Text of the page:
CONTINUING TO MAKE DEATH BORING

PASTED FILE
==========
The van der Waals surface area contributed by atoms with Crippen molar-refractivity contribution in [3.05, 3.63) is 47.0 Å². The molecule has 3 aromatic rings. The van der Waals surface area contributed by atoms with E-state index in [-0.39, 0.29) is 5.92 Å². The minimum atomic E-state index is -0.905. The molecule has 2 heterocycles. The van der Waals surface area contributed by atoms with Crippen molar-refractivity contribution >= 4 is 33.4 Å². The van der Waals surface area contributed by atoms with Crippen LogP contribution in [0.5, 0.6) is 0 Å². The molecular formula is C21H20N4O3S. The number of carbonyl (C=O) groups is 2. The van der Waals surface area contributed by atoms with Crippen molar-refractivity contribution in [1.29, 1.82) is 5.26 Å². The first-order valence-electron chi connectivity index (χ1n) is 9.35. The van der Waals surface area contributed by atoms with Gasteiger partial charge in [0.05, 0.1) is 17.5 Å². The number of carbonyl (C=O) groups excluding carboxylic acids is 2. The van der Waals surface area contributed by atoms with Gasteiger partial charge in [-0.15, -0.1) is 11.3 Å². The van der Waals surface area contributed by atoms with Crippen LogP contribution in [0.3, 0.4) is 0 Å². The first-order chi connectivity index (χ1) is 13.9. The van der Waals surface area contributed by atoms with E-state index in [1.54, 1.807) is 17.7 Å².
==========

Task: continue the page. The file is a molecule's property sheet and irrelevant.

Final Destination might have been brainless fun, but it was not a good movie. Its first sequel was not a good movie either, but it was virtually the same movie, which was such a defiant act of mediocrity I almost had to applaud it. Almost. Now four films in, you have to stand in awe of what the series has been able to accomplish. Even the notoriously self-plagiarizing Friday the 13 th franchise switched it up a little now and then, sending Jason to hell, space and Manhattan. Not Final Destination, which continues to find an audience despite a complete dearth of wit or creativity. Indeed, its producers seem perfectly happy to bankroll an identical kiddy snuff film every three years for a modest return. It’s that time again with the arrival of The Final Destination, yet another movie about a group of bad actors dying violently. Pick a film from the franchise and the plot is exactly the same: After a vivid premonition, a young person helps a group of wary friends avoid a catastrophe. But since Death Has A Plan, they will each go on to die in elaborate accidents in the order they would have died had the prophet not intervened. These accidents are staged by some unseen hand that can cause a water pipe to burst, but for some reason can’t do the same to a human being’s femoral artery. It’s such a moronic premise I feel stupid even explaining it, and stupider still having listened to the main characters explain it to one another, over and over, for the fourth consecutive film. In fact, when I think back over all four movies, I realize that I have probably heard this ludicrous idea laid out more than a dozen times, and it never gets any more plausible. This time, as if it matters, the prophet’s name is Nick (Bobby Campo), and the catastrophe is a wreck at a speedway that sends flaming rubber and metal into a screaming audience. The death scenes that follow find the unlucky survivors crushed, disemboweled and burned alive in all sorts of not-at-all surprising ways. In the spirit of the cut-and-paste nature of the film’s plot, I’ll repeat a portion of my criticism of Final Destination 3: “When I say ‘unnecessary,’ I don’t just mean that I didn’t like it. It’s unnecessary like the remake of Psycho was unnecessary — the actors might be different, but it’s the same film. Not a single thing has changed. Not one. Which, of course, begs the question: Why bother?” The question remains on the table. Director David R. Ellis distracts from it by throwing 3-D into the mix, but it’s just another tired gimmick in a series that has already exhausted every possible meeting of appendage and power tool. Ellis, who directed Final Destination 2, sat the third installment out in 2006, opting instead to throw his considerable non-talent into Snakes on a Plane. Now he’s back, and The Final Destination retains the flat, uninteresting look of that cultural flash in the pan. None of these films are visual marvels, but the latest one somehow manages to look worse than its low-budget predecessors. There’s gore a-plenty, but it’s all phony-looking CGI that robs the film of anything even remotely shocking. Overlong even at a scant 82 minutes, The Final Destination will have you wishing for your own convoluted death less than halfway through.
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